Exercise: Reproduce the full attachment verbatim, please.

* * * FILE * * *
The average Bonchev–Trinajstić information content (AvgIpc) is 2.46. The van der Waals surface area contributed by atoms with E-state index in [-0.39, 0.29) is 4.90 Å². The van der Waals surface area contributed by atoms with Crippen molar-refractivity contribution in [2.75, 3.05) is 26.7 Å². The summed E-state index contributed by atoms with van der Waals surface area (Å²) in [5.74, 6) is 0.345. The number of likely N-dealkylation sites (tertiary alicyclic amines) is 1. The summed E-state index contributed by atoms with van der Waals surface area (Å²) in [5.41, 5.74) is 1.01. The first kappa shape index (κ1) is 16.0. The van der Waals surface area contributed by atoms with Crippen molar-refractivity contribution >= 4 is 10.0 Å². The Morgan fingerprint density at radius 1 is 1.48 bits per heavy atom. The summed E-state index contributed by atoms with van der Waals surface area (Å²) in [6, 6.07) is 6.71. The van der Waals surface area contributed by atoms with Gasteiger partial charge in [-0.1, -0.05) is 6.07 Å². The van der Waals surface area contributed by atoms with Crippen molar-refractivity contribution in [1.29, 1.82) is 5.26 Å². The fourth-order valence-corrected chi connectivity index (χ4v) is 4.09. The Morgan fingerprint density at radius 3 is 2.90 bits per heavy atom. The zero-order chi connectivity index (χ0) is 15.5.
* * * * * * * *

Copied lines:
The average Bonchev–Trinajstić information content (AvgIpc) is 2.46. The van der Waals surface area contributed by atoms with E-state index in [-0.39, 0.29) is 4.90 Å². The van der Waals surface area contributed by atoms with Crippen molar-refractivity contribution in [2.75, 3.05) is 26.7 Å². The summed E-state index contributed by atoms with van der Waals surface area (Å²) in [5.74, 6) is 0.345. The number of likely N-dealkylation sites (tertiary alicyclic amines) is 1. The summed E-state index contributed by atoms with van der Waals surface area (Å²) in [5.41, 5.74) is 1.01. The first kappa shape index (κ1) is 16.0. The van der Waals surface area contributed by atoms with Crippen molar-refractivity contribution >= 4 is 10.0 Å². The Morgan fingerprint density at radius 1 is 1.48 bits per heavy atom. The summed E-state index contributed by atoms with van der Waals surface area (Å²) in [6, 6.07) is 6.71. The van der Waals surface area contributed by atoms with Gasteiger partial charge in [-0.1, -0.05) is 6.07 Å². The van der Waals surface area contributed by atoms with Crippen molar-refractivity contribution in [1.29, 1.82) is 5.26 Å². The fourth-order valence-corrected chi connectivity index (χ4v) is 4.09. The Morgan fingerprint density at radius 3 is 2.90 bits per heavy atom. The zero-order chi connectivity index (χ0) is 15.5.